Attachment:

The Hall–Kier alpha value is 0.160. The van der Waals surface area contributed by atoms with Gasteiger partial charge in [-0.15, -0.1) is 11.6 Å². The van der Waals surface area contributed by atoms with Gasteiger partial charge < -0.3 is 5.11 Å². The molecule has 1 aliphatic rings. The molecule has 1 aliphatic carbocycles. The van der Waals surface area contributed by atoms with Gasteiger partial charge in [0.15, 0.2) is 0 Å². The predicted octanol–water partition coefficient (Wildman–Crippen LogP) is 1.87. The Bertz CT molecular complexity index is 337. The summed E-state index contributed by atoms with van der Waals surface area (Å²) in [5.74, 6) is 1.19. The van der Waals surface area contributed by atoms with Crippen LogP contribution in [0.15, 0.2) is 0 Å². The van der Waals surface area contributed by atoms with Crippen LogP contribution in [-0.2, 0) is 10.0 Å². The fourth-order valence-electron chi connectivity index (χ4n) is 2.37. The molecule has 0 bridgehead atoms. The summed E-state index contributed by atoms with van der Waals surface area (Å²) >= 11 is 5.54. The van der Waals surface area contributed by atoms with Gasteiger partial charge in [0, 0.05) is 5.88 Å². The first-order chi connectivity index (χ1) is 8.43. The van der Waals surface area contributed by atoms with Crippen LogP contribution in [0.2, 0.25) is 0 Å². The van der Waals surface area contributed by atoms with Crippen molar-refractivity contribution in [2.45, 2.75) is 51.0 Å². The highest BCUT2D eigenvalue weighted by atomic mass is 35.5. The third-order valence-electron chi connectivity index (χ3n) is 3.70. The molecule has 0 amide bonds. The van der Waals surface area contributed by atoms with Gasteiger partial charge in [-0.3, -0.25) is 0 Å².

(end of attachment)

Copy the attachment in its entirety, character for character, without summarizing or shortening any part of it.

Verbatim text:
The Hall–Kier alpha value is 0.160. The van der Waals surface area contributed by atoms with Gasteiger partial charge in [-0.15, -0.1) is 11.6 Å². The van der Waals surface area contributed by atoms with Gasteiger partial charge < -0.3 is 5.11 Å². The molecule has 1 aliphatic rings. The molecule has 1 aliphatic carbocycles. The van der Waals surface area contributed by atoms with Gasteiger partial charge in [0.15, 0.2) is 0 Å². The predicted octanol–water partition coefficient (Wildman–Crippen LogP) is 1.87. The Bertz CT molecular complexity index is 337. The summed E-state index contributed by atoms with van der Waals surface area (Å²) in [5.74, 6) is 1.19. The van der Waals surface area contributed by atoms with Crippen LogP contribution in [0.15, 0.2) is 0 Å². The van der Waals surface area contributed by atoms with Crippen LogP contribution in [-0.2, 0) is 10.0 Å². The fourth-order valence-electron chi connectivity index (χ4n) is 2.37. The molecule has 0 bridgehead atoms. The summed E-state index contributed by atoms with van der Waals surface area (Å²) >= 11 is 5.54. The van der Waals surface area contributed by atoms with Gasteiger partial charge in [0, 0.05) is 5.88 Å². The first-order chi connectivity index (χ1) is 8.43. The van der Waals surface area contributed by atoms with Crippen LogP contribution in [0.2, 0.25) is 0 Å². The van der Waals surface area contributed by atoms with Crippen molar-refractivity contribution in [2.45, 2.75) is 51.0 Å². The highest BCUT2D eigenvalue weighted by atomic mass is 35.5. The third-order valence-electron chi connectivity index (χ3n) is 3.70. The molecule has 0 amide bonds. The van der Waals surface area contributed by atoms with Gasteiger partial charge in [-0.3, -0.25) is 0 Å².